In projects where a large number of variations have taken place, should the contractor argue that the entire scheme of work be re-priced?

Michael Sergeant

When projects experience significant change the parties will often struggle to keep up with the contractual processes for recording and pricing variations.

At the end of the job, the contractor will often face the unenviable task of retrospectively assembling a huge volume of paperwork to support its variation account. In extreme circumstances, the exercise may be impossible.

The number of variations may be such that untangling each one, and identifying a formal instruction, is not feasible. In any event, the contract rates may not cover the costs arising from the disruptive impact.

Such hurdles will sometimes mean that the contractor argues that the variation mechanism can be abandoned in its entirety, with the full scheme of works being entirely re-priced on a cost-plus basis.

Establishing such an entitlement will be a challenge, albeit there is some limited case law that indicates that the English courts may have the discretion to follow such a revaluation option.

The contractor’s case in such circumstances has some merit. After all, if the parties agree, during the course of the project, not to operate the contract process for administering variations then why should the contractor be required, on completion, to retrospectively establish entitlement in accordance with that same process? Not least because at that stage, this will represent a much more onerous exercise. But, more often than not, the contractor will fail with this form of claim, and the recently reported case, Secretary of State for Defence vs Turner Estate Solutions Limited, was no different.

The strategy of re-pricing work on a cost-plus basis where there has been a large number of variations will often turn full circle

The case reminds us of the obstacles a contractor must overcome. A variations clause is a mechanism allowing the employer to unilaterally order changes to the scope and which, in turn, triggers payments to the contractor. If the contractor is going to establish that the contract mechanism’s procedure and rates do not apply then it needs to show that the changes are not governed by that clause.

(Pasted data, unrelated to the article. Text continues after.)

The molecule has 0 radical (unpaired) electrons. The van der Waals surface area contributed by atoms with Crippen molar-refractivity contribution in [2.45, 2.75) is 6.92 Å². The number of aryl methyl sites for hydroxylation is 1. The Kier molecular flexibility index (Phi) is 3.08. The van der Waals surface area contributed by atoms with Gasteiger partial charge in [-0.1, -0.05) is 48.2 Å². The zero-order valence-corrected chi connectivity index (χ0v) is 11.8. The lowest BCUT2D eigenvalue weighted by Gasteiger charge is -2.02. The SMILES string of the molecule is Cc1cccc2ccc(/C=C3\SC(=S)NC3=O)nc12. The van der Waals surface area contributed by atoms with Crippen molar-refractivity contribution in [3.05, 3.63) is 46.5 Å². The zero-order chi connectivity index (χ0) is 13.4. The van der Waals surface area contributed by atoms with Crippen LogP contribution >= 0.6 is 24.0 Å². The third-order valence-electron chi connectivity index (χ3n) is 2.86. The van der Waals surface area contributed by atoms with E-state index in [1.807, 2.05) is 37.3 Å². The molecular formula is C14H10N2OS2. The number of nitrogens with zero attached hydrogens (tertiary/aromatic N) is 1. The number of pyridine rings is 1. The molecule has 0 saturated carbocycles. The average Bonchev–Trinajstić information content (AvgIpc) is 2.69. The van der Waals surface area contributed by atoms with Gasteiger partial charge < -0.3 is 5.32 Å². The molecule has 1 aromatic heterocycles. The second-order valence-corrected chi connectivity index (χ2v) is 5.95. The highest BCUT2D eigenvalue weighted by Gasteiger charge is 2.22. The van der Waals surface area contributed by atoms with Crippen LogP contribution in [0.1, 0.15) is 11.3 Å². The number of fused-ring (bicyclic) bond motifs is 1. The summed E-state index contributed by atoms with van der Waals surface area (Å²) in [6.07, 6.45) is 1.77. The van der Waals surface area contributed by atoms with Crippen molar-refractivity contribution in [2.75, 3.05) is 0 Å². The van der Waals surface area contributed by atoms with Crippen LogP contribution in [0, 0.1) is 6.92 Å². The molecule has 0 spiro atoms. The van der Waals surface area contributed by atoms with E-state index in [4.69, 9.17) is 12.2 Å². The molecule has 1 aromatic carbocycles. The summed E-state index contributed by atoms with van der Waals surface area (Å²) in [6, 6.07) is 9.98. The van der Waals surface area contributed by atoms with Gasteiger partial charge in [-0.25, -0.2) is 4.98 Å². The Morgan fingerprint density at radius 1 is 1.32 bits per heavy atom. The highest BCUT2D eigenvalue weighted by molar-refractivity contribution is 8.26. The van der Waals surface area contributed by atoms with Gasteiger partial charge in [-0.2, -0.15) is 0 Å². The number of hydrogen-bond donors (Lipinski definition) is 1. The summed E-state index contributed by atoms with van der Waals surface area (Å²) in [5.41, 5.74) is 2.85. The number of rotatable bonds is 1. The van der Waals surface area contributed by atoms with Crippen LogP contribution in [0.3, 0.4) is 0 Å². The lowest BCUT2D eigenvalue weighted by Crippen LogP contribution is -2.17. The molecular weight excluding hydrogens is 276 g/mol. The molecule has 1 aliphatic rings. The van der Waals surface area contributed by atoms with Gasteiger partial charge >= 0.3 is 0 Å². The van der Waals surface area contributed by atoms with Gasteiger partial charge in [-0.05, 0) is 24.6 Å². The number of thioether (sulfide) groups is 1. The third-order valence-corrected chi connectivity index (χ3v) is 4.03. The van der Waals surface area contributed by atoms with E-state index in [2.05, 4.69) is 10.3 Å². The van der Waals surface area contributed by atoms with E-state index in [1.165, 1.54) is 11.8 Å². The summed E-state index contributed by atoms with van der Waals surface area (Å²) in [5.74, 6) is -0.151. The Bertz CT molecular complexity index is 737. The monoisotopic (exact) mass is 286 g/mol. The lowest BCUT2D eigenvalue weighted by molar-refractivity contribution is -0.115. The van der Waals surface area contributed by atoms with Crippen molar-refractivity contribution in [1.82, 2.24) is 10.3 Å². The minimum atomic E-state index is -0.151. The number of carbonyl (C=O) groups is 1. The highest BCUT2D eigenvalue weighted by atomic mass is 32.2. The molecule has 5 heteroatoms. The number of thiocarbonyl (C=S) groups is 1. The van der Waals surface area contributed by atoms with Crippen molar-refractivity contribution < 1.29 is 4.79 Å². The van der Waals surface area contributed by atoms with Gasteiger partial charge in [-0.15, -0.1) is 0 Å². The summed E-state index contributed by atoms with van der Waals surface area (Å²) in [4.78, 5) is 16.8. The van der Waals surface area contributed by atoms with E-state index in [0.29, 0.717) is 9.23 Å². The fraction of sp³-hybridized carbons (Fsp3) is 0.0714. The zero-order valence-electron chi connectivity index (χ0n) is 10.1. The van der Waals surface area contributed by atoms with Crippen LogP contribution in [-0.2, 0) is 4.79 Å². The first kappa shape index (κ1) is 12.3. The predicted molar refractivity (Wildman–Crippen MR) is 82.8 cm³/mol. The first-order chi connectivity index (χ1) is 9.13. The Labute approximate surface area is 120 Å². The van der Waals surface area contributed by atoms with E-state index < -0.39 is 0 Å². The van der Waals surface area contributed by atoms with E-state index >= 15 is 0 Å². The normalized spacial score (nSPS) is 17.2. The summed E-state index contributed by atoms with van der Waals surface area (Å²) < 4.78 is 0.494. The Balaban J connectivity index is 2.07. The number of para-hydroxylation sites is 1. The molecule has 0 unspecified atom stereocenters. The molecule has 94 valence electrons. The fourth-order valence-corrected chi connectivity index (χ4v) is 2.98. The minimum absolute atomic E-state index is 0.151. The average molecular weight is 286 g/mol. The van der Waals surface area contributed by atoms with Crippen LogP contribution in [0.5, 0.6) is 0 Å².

In the first instance, the decision of McAlpine Humberoak vs McDermott International, a case dating from 1992, the court found that the contract had been frustrated because of the large volume of variations. This meant that the contract had effectively come to an end allowing the court to re-price the whole of the works undertaken on a ™reasonable basis∫, rather than being constrained by the original contract pricing structure and variations procedure. The contractor’s joy was short lived, as the Court of Appeal overturned the decision.

The contractor in the recent Turner Estates case adopted a different line of reasoning. The variations mechanism only allowed the employer to order changes during the ™design and construct period∫ of the project. Since a great deal of the extra work was ordered after this specified stage, the contractor argued that the contract rules governing variations were not applicable.

The contract contained a very complex open book pricing structure which needed to be operated contemporaneously because it involved monitoring actual cost against target cost on a real time basis. The contractor therefore argued that it was not feasible, or open to the parties, to administer or value variations retrospectively.

The court was not persuaded. It found that the contractor had to establish a right to be paid for each and every change under the contract mechanism, and that there was no reason why this could not be fully assessed at the end of the project. While it may have been the case that variations were undertaken at a stage when the employer no longer had a power to instruct, the contractor would then have no entitlement or its right would arise outside the contract.

After all, while a contract variation mechanism gives the employer the right to unilaterally order changes to the scope, there is no reason why the parties cannot agree changes outside of this procedure. The money then due to the contractor will depend on the precise circumstances but, in the absence of a formal agreement as to the price, it is likely that a court would value such work in accordance with the contract rates and prices. After all, that is the commercial background under which the parties were operating.

Therefore, a contractor’s strategy of re-pricing its work on a cost-plus basis where there has been a large number of variations will often turn full circle.

Even if it can establish that the changes to scope have been instructed outside the contractual mechanism, a tribunal will still need to need assess a reasonable price for such work. This assessment will often then lead back to the contract rates and the contractor finds itself back at square one.

Michael Sergeant is a partner in the construction team at Holman Fenwick Willan and the co-author of Construction Contract Variations